- Jun 14, 2018
Who hasn’t used paper at least once in their life? I know I use it regularly, from taking down notes to reading books, through to visiting the porcelain throne. Every room in our house has one form of paper product, and every business, institution, and industry uses tons of it on a yearly basis. Paper is highly recyclable, yet our consumption of it has resulted in at least 25% of solid waste generated by the US alone.
In this time of climate change and widespread pollution, you might at some point wonder “What can I do?”. The sad truth is that we can’t go on the way we’ve been doing without caring about how our actions affect everyone else. Recycling is a viable first step because it is a global practice, and it’s actually a huge industry all over the world now. There is no reason not to start right this moment, what with abundant tools and resources to help you.
And the best thing about it? You can actually make money from recycling old paper! Here’s how.
First, learn how to recycle properly
People think that recycling can be done in a snap and that it doesn’t take too much time and effort to do so. I’m here to tell you that it does take some time and effort, even though it isn’t a very difficult activity to integrate into your daily life. The EPA website has a page dedicated to recycling alone, and it’s an excellent source to know how to reduce, reuse, and recycle items at home. There are links about recycling basics, as well as resources for educators, and what you can do to help the entire community learn how to become responsible recyclers.
Have dedicated paper recycling bins for easier segregation
One of the biggest problems I encountered in our neighborhood is that the people here aren’t inclined to segregate garbage. Ours is an “old” neighborhood, you see (old in both demographics and town history), so we have a lot of senior citizens as neighbors. A lot of them already need help going about, so asking them to carry their reusable paper and cardboard waste to a dedicated location would be thoughtless and insensitive.
What we did (the ahem, “younger” members of the neighborhood) was to install paper and cardboard recycling bins in public places like the park and recreation center where older folk like to gather and frequent. Every time there is a gathering or someone pays these places a visit, the bins are highly visible and legibly marked so they know where to dump their paper and cardboard waste.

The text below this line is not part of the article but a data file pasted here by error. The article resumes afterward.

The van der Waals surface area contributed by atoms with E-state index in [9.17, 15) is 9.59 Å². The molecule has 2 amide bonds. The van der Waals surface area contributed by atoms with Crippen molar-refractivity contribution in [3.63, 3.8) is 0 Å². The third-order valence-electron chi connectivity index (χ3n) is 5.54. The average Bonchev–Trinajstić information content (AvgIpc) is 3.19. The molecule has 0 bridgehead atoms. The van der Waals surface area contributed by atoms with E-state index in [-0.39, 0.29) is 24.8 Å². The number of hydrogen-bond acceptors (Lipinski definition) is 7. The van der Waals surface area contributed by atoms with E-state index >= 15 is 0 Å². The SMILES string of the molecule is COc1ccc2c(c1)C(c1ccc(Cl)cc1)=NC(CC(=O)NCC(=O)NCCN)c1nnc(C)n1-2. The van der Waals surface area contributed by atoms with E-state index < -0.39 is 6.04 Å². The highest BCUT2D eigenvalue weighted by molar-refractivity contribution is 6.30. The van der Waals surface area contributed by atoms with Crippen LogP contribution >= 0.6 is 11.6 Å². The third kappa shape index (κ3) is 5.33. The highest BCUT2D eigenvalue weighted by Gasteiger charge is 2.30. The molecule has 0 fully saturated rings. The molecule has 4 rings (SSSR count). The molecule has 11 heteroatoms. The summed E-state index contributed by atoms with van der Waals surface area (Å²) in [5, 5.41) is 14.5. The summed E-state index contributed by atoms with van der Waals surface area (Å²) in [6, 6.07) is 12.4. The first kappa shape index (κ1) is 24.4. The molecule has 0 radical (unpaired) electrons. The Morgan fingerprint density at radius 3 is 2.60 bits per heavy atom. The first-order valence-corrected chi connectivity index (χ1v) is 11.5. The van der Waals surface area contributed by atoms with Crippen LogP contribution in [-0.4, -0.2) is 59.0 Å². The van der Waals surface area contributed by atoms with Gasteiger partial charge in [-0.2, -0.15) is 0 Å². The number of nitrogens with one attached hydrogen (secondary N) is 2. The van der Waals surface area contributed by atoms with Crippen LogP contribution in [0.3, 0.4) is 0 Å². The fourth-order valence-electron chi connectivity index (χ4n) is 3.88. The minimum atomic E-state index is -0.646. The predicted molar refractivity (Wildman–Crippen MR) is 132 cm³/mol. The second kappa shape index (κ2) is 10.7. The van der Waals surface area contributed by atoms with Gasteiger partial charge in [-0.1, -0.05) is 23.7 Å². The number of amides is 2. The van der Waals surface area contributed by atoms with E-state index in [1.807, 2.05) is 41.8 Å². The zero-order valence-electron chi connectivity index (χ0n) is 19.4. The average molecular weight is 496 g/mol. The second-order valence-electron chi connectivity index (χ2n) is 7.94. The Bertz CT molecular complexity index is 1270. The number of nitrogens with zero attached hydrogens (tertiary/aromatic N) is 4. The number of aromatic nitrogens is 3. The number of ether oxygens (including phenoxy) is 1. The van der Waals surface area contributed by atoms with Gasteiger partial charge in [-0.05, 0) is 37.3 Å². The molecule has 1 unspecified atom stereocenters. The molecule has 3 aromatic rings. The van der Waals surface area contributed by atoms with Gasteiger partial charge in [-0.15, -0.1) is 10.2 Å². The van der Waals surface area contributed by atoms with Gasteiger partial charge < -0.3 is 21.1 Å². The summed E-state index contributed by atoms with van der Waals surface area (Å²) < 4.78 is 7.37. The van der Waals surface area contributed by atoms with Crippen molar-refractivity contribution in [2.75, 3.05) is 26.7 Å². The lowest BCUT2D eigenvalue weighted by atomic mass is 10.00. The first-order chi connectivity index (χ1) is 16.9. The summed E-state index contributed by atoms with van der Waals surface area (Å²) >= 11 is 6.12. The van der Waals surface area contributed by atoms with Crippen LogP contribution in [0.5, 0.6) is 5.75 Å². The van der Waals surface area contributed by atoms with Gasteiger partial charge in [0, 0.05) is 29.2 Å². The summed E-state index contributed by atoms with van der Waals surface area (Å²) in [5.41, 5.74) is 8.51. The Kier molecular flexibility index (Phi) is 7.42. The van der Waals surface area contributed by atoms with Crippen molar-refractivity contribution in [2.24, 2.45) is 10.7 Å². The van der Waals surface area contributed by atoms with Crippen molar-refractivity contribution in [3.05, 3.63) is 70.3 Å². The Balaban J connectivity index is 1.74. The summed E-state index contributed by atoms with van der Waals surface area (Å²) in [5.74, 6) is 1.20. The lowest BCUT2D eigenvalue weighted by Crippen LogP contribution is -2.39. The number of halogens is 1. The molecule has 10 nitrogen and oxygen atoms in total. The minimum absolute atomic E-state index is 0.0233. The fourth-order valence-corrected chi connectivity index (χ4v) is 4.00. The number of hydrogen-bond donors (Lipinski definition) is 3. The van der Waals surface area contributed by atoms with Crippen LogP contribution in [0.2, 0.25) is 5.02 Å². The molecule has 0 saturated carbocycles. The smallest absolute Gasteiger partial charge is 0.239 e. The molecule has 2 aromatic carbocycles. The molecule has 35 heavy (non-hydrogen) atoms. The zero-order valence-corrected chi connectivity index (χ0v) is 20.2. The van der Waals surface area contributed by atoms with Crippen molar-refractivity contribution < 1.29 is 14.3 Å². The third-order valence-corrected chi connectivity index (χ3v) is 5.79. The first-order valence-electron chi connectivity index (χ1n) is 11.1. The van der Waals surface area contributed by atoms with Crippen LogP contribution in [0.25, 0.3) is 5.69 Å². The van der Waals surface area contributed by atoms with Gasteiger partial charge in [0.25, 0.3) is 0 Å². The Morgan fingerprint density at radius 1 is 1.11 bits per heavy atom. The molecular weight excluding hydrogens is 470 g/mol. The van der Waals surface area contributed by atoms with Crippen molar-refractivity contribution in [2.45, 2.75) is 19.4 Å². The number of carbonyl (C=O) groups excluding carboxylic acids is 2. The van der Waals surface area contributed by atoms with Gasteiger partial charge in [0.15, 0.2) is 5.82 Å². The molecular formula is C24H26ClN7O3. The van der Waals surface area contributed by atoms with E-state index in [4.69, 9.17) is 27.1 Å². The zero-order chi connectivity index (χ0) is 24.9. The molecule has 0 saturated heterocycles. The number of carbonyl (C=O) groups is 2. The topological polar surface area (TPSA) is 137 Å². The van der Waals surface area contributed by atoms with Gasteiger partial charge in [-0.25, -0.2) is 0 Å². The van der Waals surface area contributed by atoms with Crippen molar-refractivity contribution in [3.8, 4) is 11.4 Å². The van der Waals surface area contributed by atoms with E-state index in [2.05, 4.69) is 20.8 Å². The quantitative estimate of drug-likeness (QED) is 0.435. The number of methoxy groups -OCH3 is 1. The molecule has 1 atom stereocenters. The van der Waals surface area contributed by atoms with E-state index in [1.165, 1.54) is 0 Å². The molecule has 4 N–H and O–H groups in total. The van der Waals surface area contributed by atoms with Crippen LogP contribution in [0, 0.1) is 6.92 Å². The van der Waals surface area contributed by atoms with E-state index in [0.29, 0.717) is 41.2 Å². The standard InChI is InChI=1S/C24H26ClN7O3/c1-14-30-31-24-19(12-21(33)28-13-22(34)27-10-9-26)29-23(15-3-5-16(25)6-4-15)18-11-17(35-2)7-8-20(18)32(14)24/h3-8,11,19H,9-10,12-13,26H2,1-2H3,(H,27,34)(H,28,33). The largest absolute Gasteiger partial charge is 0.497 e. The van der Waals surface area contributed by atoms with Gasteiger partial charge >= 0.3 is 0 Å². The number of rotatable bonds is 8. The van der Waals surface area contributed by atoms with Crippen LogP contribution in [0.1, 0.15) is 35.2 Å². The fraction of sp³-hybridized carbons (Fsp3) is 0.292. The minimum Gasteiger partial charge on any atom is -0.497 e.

Collect old recyclable paper in your community
If nobody else has done it yet in your neighborhood, why not be the eco-friendly pioneer? I’ve started a paper and cardboard collecting route every Sunday with my son in our mini-truck, and we go around the neighborhood helping senior citizens haul their recyclable stuff at the back of the vehicle. They have come to expect us every weekend, and I’m happy to report that they have learned how to segregate the reusable paper and cardboard waste so it’s easy for us to pick up and collect.
I’ve also gotten in touch with local businesses like diners, offices, and others so I can schedule the best pick-up dates for their paper and cardboard waste. Restaurants and offices used to be the biggest producers of paper waste in our community, but I’m glad to learn that the local diner now encourages customers to bring their own reusable containers for takeaways and that the two businesses in town are slowly getting rid of most of their paper documents and relying more on digital files.
Use a recycling app to stay motivated
It can get tiring - recycling for my family and the community daily, I mean. To keep motivated, I rely on a mobile app to remind me why I do this, why so many people are doing it as well, and why I should keep doing it. If you want to start today, here’s a list of helpful recycling apps for you:
iRecycle - provides access to recycle over 350 materials in the USA
RecycleBank - allows you to earn points for “living green”
Gimme5 - more for recycling plastic and toothbrushes, but gives a gift coupon to their store for helping to recycle
Visit your local paper recycling center
A ton of recyclable paper or cardboard can earn you anywhere from $50 - $75, which isn’t a lot, but it’s the motivation behind it that is truly rewarding - at least in my honest opinion. You not only contribute to the preservation of trees and the reduction of carbon footprint, but you also encourage the healthy and sustainable practice of reducing consumption of paper products and overall waste.
If you’re having trouble finding the nearest recycling center in your location, RecycleNation might be of help. This website and app aim to increase responsible recycling practices all over the country by pointing users in the direction of the most accessible recycling center in their neighborhood. You can type what kind of product you want to recycle, then put in your zip code, after which the database will give you a location to where you can drop off or mail in the stuff you wish to recycle. The app also has helpful tips and articles about recycling and environmental issues in general.
Recycled paper or cardboard boxes have become the symbol for the responsible consumer these days. Wasteful consumption is so last season, as my teenage daughter would tell you. I’m proud to see her wrapping gifts in reused paper and bringing her own eco-bag for shopping.
Is recycling paper a profitable activity though? I am here to tell your right here that it is not. You can make some money from it, but the real motivation should be on how to reduce your carbon footprint and influence others to do the same. The extra earnings should just be a reward for responsible and sustainable habits.
Do you recycle paper and other reusable products? What are the resources and tools you use to stay motivated and make recycling a part of your daily life and in your neighborhood? I would love to learn from your experiences.